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posted 2018 Dec by
Cannabis is now legal for any Canadian adult, but that doesn’t mean the need for medical cannabis has disappeared.
People who currently use or who are thinking of trying cannabis to treat a condition still benefit from having the option to go the medical route.
From expert knowledge to product supply and savings, this post explains why differentiating between medical and recreational cannabis users is necessary.
If someone is using cannabis to treat a condition but is buying it recreationally, they are more or less guessing what will work. However, there are generally too many factors for self-medicating to be effective.
When a patient talks to a health practitioner about a prescription, he or she will take into account the condition, medical history, the severity of symptoms and history of cannabis use. Based on this information, a doctor or nurse can provide a medical cannabis card that details:
• Type of cannabis — Many people are familiar with the three main types of cannabis strains: sativa, indica and hybrid. However, there are actually at least hundreds of strains. When a nurse makes a recommendation, they look at THC and CBD content and the various terpenes present. Although a sales associate at a retail store may provide general information, they aren’t qualified to match strains to someone’s medical history and symptoms.
• A form of cannabis — Cannabis can be smoked, vaporized, ingested or taken in the form of a tincture or topical cream. If a patient is new to cannabis, a nurse can inform them about the best method for their condition.
• Dose — Recreational users can take cannabis whenever they want, but patients benefit to following a dosing schedule. A health practitioner can let someone know how often and how much medication they should be taking.
When a patient tries any new medication, there is often a trial and error period to find the right fit. When you’re a medical cannabis patient, the same is true. If someone is unhappy with their first prescription, a health practitioner can work with them to find the best combination of factors for their next prescription.
Medical cannabis doctors and nurses can also provide more authoritative information to patients who wonder if the drug will work for them. For example, someone who is newly diagnosed with a condition but has never used cannabis may be more comfortable getting advice from a health practitioner rather than a customer service representative. Since a nurse or doctor will know more about a person’s medical condition and history, their advice is more trustworthy.
There are many different types and forms of cannabis, which is why it can work for a variety of conditions. While recreational users may not be too picky, many patients find that one product is more effective for them than the rest (ex. a specific form of cannabis with a certain THC level). However, that specific product may not be sold by recreational stores in a patient’s area. When someone gets a prescription, they sign up with one licensed producer (LP), who can reliably and consistently ship their medication. LPs are companies approved by Health Canada to grow and sell cannabis.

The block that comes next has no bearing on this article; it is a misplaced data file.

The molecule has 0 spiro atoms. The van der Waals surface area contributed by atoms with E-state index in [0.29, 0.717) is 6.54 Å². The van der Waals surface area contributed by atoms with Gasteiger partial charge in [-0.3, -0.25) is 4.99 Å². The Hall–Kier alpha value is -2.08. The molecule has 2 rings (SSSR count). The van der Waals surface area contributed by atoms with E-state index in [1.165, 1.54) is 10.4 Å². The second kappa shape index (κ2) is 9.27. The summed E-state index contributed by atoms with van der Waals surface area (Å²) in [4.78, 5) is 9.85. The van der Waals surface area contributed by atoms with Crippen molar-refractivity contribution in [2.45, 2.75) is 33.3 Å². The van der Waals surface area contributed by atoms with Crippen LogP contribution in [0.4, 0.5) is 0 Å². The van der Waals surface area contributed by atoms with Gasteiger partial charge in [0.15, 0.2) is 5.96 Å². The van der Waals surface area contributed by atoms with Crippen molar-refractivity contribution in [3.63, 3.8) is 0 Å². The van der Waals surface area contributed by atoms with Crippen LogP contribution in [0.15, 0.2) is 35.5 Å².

Canada is having supply problems that are expected to occur on and off over the course of the next few months to the next couple of years. When this happens, recreational users and some patients are unable to access cannabis products. However, some LPs are setting aside inventory for medical cannabis patients only. This allows people with prescriptions to get their medication regardless of shortages.
If you’re using cannabis for a condition, you need your medicine to be accurate and consistent every time, so a medical cannabis card is still the best option. If you’re wondering if a prescription is right for you, you can schedule a free appointment with a nurse practitioner using Namaste MD.
Regulation of medical cannabis also allows patients to save money in the same ways allowed with other prescribed drugs. These include:
• Insurance coverage — This year, Sun Life Financial became the first large insurance provider to cover cannabis. As cannabis becomes more widely accepted and as more studies about its effectiveness are available, more providers are likely to follow suit.
• Coverage for veterans — Vets may have their medical cannabis covered by Veterans Affairs Canada.
• Tax-deductible — The same way prescription medication is deductible, so too is cannabis if you use it to treat a condition. To be eligible, you need a medical cannabis card and receipts from an LP.
• Compassionate pricing — Some LPs offer discounts to cannabis patients who are on government social assistance or who are low-income. As opposed to purchasing recreationally, this helps make medication affordable to those who need it.
To learn about medical marijuana laws in Canada, please read our Ultimate guide to Cannabis Laws: All provinces and territories.